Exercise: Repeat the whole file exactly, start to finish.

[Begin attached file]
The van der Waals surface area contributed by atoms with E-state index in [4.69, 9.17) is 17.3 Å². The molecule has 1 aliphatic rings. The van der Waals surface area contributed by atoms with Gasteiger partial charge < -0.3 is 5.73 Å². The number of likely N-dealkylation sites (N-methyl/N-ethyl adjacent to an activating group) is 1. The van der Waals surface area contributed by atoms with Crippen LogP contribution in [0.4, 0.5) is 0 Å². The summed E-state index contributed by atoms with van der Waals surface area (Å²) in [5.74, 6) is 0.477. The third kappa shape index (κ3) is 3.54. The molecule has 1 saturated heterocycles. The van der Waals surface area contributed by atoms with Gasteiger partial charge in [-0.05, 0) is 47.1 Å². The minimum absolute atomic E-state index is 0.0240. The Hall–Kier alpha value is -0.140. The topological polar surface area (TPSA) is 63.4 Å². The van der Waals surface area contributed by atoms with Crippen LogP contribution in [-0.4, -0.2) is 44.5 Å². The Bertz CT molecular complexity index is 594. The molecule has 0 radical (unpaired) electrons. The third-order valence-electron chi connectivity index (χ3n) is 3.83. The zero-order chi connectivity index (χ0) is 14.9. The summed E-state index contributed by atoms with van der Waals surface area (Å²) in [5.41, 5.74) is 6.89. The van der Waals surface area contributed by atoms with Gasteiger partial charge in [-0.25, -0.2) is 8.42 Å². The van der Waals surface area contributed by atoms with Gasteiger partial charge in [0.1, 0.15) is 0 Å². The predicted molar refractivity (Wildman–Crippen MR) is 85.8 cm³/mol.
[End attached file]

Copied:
The van der Waals surface area contributed by atoms with E-state index in [4.69, 9.17) is 17.3 Å². The molecule has 1 aliphatic rings. The van der Waals surface area contributed by atoms with Gasteiger partial charge < -0.3 is 5.73 Å². The number of likely N-dealkylation sites (N-methyl/N-ethyl adjacent to an activating group) is 1. The van der Waals surface area contributed by atoms with Crippen LogP contribution in [0.4, 0.5) is 0 Å². The summed E-state index contributed by atoms with van der Waals surface area (Å²) in [5.74, 6) is 0.477. The third kappa shape index (κ3) is 3.54. The molecule has 1 saturated heterocycles. The van der Waals surface area contributed by atoms with Gasteiger partial charge in [-0.05, 0) is 47.1 Å². The minimum absolute atomic E-state index is 0.0240. The Hall–Kier alpha value is -0.140. The topological polar surface area (TPSA) is 63.4 Å². The van der Waals surface area contributed by atoms with Crippen LogP contribution in [-0.4, -0.2) is 44.5 Å². The Bertz CT molecular complexity index is 594. The molecule has 0 radical (unpaired) electrons. The third-order valence-electron chi connectivity index (χ3n) is 3.83. The zero-order chi connectivity index (χ0) is 14.9. The summed E-state index contributed by atoms with van der Waals surface area (Å²) in [5.41, 5.74) is 6.89. The van der Waals surface area contributed by atoms with Gasteiger partial charge in [-0.25, -0.2) is 8.42 Å². The van der Waals surface area contributed by atoms with Gasteiger partial charge in [0.1, 0.15) is 0 Å². The predicted molar refractivity (Wildman–Crippen MR) is 85.8 cm³/mol.